Space: Above and Beyond (1995-1996)

Glen Morgan and James Wong never had much luck with their television work, first their brilliant second season of Millennium was followed by what can only be described as a mutilation by Chris Carter and then their excellent SF series Space got canned after only one season. Both of them were prodigies of Chris Carter, but they refined his mix of stories with a conspiracy angle.

It’s not that they were highly original, Space easily stands in the tradition of military fiction that can be found all over the place in prose fiction. But they were very good at establishing a mood and sticking to it. In case of Space this was a mix of despair and bleakness only rivaled by the first two season of the new Battlestar Galactica, interspersed with a neat conspiracy angle.

Apart from the mood and the style of the show, the pacing was excellent. You really had the feeling that things were happening and moving forward. This was very much not like the X-Files, which was a gigantic attempt to stall its own narrative force, to prolong the inevitable. It also helped that the characters of the show really made you care about them. When the final episode rolled in it was hard not to feel something when most of them met their final fate.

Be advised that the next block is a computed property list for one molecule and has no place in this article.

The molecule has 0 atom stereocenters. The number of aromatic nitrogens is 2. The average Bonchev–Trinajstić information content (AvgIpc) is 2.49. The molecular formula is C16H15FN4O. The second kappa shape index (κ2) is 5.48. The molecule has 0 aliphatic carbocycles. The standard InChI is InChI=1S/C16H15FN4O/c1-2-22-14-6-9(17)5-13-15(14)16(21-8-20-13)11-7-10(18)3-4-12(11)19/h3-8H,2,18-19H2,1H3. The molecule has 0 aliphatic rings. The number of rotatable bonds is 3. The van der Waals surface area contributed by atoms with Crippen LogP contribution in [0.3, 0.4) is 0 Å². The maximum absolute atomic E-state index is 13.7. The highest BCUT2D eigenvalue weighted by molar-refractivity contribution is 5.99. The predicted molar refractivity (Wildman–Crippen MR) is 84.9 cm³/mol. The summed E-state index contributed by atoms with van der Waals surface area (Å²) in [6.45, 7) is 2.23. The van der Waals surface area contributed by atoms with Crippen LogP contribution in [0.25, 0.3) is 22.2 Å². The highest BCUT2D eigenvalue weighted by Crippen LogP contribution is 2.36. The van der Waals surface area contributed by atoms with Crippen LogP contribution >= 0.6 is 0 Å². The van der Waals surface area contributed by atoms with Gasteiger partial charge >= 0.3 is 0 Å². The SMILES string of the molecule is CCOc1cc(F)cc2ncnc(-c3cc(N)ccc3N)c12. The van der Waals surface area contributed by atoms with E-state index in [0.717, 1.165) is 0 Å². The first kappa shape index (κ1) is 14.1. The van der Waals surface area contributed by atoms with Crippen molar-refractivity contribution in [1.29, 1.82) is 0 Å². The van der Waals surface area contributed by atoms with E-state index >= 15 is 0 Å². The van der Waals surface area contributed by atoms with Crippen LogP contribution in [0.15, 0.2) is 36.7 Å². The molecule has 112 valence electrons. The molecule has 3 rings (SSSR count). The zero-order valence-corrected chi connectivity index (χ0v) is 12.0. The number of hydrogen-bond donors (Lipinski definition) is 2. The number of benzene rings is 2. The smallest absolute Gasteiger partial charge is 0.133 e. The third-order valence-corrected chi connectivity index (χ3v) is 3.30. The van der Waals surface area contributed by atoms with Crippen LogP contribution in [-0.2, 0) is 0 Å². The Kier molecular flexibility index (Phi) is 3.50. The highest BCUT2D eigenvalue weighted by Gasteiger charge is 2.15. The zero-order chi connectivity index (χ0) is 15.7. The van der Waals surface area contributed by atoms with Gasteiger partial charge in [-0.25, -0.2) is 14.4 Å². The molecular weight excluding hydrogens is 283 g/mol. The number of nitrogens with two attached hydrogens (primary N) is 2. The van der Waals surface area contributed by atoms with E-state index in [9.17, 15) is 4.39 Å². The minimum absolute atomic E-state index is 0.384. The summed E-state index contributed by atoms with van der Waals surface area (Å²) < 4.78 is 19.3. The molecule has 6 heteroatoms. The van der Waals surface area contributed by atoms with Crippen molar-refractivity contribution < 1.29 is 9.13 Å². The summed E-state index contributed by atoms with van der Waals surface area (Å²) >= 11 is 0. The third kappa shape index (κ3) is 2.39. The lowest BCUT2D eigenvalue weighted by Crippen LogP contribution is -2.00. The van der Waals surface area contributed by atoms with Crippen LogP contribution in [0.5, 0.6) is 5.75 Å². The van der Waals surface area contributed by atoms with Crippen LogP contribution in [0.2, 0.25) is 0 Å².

While the bigger story is incomplete, that one season is better than most TV-shows and it’s unique mood is something to savor.